Nightingale hospital to stay open all year
Discussions are ongoing on how best to use the emergency coronavirus hospital at Manchester Central Convention Centre, but it is expected to remain in place for the rest of the year, according to mayor Andy Burnham.
The 190,000 sq ft temporary hospital has a capacity of 650 beds and is currently accommodating a “small number” of patients, the Greater Manchester mayor added.
Speaking at his weekly virtual press briefing, Burnham told Place North West that the centre would not revert back to its intended use any time soon. He did not reveal exactly how many beds are being used at present.
“There will be no decision to stand [the facility] down any time soon, because of the risk of a second spike,” he said.
“We have got to have that fall-back option in case there is a second spike and I think everyone will agree that the winter will be a challenging period if we are in a position where there is no vaccine.”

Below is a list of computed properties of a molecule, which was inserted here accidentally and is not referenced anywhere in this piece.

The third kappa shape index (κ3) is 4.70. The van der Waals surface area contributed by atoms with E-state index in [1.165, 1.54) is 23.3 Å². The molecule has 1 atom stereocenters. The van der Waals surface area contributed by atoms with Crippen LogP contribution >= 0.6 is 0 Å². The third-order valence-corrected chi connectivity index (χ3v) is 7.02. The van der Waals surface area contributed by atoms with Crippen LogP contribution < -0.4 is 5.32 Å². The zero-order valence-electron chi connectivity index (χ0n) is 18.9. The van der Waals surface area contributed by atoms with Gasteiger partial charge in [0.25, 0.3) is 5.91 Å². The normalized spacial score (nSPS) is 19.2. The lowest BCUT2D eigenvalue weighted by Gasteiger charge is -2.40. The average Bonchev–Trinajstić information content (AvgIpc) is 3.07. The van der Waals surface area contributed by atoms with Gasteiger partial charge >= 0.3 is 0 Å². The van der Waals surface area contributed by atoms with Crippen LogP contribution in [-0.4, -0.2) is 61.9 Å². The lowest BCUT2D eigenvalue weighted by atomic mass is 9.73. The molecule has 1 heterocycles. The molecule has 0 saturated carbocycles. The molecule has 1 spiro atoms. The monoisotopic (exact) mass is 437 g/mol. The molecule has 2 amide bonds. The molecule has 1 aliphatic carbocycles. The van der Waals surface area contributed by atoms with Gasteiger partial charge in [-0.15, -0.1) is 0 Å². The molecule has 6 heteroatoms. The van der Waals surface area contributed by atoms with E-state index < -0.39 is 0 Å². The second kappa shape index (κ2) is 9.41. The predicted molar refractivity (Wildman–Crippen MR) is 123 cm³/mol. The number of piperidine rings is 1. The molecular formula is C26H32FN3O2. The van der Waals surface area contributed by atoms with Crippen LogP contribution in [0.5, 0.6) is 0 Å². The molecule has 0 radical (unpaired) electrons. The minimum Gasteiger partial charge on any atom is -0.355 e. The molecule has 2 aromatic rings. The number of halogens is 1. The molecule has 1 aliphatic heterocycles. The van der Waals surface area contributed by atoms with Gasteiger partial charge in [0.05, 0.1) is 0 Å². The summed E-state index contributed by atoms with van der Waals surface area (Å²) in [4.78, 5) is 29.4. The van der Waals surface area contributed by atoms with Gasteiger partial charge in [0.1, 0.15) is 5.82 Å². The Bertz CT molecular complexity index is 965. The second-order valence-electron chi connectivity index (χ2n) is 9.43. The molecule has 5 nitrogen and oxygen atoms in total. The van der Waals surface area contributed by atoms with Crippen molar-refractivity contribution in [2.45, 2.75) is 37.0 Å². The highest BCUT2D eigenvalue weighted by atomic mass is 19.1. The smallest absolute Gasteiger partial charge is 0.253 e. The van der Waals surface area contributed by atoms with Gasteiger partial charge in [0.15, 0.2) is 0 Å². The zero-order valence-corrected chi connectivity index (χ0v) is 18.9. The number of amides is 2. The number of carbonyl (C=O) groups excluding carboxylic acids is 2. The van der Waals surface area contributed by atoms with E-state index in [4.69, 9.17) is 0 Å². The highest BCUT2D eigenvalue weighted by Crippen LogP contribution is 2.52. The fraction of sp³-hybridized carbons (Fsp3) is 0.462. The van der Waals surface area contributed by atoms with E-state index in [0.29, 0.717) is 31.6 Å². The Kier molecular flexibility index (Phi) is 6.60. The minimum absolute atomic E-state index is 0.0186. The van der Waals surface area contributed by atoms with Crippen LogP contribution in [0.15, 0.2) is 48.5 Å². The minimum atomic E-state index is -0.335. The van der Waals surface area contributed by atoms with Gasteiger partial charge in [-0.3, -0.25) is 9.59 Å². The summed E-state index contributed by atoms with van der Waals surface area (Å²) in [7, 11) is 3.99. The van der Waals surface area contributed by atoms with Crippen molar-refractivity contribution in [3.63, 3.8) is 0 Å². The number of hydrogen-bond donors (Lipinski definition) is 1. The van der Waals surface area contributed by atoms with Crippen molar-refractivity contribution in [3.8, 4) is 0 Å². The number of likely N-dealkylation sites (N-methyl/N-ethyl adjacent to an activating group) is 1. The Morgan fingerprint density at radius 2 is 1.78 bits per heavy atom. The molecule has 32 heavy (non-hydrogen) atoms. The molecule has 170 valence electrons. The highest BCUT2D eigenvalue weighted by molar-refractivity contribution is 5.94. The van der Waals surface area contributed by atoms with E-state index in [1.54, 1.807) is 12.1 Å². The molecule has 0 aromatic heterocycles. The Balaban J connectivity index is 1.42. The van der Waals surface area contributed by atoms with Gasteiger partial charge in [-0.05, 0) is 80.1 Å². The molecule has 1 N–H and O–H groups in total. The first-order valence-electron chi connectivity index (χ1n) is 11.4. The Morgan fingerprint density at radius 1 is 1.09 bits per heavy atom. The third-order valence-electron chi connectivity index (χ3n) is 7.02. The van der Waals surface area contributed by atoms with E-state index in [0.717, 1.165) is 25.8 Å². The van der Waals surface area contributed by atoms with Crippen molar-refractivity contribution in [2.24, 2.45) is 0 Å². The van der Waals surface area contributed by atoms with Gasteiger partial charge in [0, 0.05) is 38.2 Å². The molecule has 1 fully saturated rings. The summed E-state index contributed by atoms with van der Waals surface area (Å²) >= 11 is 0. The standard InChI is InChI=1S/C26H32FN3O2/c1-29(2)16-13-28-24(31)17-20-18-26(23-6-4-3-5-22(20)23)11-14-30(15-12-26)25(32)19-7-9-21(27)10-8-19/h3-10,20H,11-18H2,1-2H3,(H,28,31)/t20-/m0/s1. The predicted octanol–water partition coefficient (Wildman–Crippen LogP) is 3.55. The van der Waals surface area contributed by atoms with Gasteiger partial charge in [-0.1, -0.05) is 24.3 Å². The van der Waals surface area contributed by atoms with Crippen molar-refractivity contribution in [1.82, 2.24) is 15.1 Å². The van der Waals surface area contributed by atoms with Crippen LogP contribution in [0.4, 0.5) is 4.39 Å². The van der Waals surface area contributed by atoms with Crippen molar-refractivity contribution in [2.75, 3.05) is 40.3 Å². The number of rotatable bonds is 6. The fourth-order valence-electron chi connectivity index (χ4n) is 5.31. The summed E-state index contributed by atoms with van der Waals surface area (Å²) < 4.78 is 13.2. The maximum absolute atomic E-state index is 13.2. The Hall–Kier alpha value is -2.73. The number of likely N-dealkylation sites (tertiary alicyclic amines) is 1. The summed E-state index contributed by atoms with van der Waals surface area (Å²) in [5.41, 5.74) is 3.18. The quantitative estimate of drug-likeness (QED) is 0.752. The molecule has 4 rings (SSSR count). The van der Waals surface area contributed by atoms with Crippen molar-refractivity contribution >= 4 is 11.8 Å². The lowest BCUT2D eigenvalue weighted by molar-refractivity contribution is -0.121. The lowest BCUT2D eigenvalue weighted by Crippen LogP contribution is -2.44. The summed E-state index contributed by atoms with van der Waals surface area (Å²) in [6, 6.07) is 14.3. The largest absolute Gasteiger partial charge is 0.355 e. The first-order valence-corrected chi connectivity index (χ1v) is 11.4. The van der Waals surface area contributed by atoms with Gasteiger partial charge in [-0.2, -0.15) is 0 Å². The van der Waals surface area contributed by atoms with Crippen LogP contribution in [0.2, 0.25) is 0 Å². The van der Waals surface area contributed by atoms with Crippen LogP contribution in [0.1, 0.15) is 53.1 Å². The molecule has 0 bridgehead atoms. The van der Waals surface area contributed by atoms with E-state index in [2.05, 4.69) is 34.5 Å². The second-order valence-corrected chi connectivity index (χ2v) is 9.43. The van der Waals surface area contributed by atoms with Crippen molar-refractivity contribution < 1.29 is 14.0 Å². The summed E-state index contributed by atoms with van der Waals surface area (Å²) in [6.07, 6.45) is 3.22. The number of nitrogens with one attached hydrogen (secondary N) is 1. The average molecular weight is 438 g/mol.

The MCCC opened as an emergency Covid-19 hospital in April, after architecture studio BDP designed the project and contractor Integrated Health projects, a joint venture between Vinci and Sir Robert McAlpine, carried out the conversion in a matter of weeks.
During the press briefing, Burnham also reiterated his calls to Government to provide adequate funding for public transport.
Since Sunday, when Prime Minister Boris Johnson announced a partial lifting of lockdown restrictions, Burnham said Greater Manchester has seen a “modest increase” in the use of public transport and a 4% increase in cars on the road compared to the period before his announcement.
The Government is currently footing the bill for 75% of Metrolink Manchester’s running costs but the mayor said more money is needed to provide an increase in services on the tram network, which would enable people to social distance more effectively.
The Metrolink is currently providing services at 20-minute intervals across its network and Burnham said that some services, at particular times, were too busy for safe social distancing to take place.
He said: “We are in a difficult position when people are being told to return to work but we can’t provide extra services.”
Burnham and Steve Rotheram, Metro Mayor for the Liverpool City Region, wrote a letter to Johnson warning him that it was too early to lift the lockdown restrictions in the North West.